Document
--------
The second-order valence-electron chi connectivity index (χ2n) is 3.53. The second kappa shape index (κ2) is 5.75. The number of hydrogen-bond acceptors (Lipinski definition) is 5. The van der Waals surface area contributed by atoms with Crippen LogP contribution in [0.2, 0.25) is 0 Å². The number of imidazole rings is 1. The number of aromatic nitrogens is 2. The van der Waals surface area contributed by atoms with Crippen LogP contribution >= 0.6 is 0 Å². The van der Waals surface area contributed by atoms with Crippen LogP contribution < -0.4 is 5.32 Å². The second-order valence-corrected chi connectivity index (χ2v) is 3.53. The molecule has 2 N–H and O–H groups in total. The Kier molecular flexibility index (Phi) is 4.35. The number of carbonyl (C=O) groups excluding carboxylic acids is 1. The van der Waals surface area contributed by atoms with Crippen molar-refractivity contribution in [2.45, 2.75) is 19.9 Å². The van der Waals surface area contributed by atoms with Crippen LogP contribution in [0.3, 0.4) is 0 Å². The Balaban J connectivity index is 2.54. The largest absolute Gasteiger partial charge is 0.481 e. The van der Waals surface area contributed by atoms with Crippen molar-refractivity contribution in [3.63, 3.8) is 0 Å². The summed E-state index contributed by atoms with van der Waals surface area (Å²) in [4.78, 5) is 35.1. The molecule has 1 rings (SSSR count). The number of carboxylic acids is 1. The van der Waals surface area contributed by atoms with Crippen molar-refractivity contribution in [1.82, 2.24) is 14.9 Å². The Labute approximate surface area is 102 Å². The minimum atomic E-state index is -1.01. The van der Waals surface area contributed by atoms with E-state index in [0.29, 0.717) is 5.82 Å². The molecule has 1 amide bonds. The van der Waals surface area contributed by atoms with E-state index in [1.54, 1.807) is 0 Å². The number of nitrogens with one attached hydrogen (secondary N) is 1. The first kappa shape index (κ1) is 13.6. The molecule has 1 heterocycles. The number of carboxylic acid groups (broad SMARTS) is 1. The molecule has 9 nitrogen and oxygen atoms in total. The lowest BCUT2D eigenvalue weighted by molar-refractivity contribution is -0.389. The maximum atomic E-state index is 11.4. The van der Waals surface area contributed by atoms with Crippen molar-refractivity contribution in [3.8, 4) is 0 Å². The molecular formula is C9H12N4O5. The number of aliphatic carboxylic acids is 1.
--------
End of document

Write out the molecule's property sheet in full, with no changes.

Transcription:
The second-order valence-electron chi connectivity index (χ2n) is 3.53. The second kappa shape index (κ2) is 5.75. The number of hydrogen-bond acceptors (Lipinski definition) is 5. The van der Waals surface area contributed by atoms with Crippen LogP contribution in [0.2, 0.25) is 0 Å². The number of imidazole rings is 1. The number of aromatic nitrogens is 2. The van der Waals surface area contributed by atoms with Crippen LogP contribution >= 0.6 is 0 Å². The van der Waals surface area contributed by atoms with Crippen LogP contribution < -0.4 is 5.32 Å². The second-order valence-corrected chi connectivity index (χ2v) is 3.53. The molecule has 2 N–H and O–H groups in total. The Kier molecular flexibility index (Phi) is 4.35. The number of carbonyl (C=O) groups excluding carboxylic acids is 1. The van der Waals surface area contributed by atoms with Crippen molar-refractivity contribution in [2.45, 2.75) is 19.9 Å². The van der Waals surface area contributed by atoms with Crippen LogP contribution in [0.3, 0.4) is 0 Å². The Balaban J connectivity index is 2.54. The largest absolute Gasteiger partial charge is 0.481 e. The van der Waals surface area contributed by atoms with Crippen molar-refractivity contribution in [3.63, 3.8) is 0 Å². The summed E-state index contributed by atoms with van der Waals surface area (Å²) in [4.78, 5) is 35.1. The molecule has 1 rings (SSSR count). The number of carboxylic acids is 1. The van der Waals surface area contributed by atoms with Crippen molar-refractivity contribution in [1.82, 2.24) is 14.9 Å². The Labute approximate surface area is 102 Å². The minimum atomic E-state index is -1.01. The van der Waals surface area contributed by atoms with E-state index in [0.29, 0.717) is 5.82 Å². The molecule has 1 amide bonds. The van der Waals surface area contributed by atoms with E-state index in [1.54, 1.807) is 0 Å². The number of nitrogens with one attached hydrogen (secondary N) is 1. The first kappa shape index (κ1) is 13.6. The molecule has 1 heterocycles. The number of carboxylic acid groups (broad SMARTS) is 1. The molecule has 9 nitrogen and oxygen atoms in total. The lowest BCUT2D eigenvalue weighted by molar-refractivity contribution is -0.389. The maximum atomic E-state index is 11.4. The van der Waals surface area contributed by atoms with Crippen molar-refractivity contribution in [3.8, 4) is 0 Å². The molecular formula is C9H12N4O5. The number of aliphatic carboxylic acids is 1.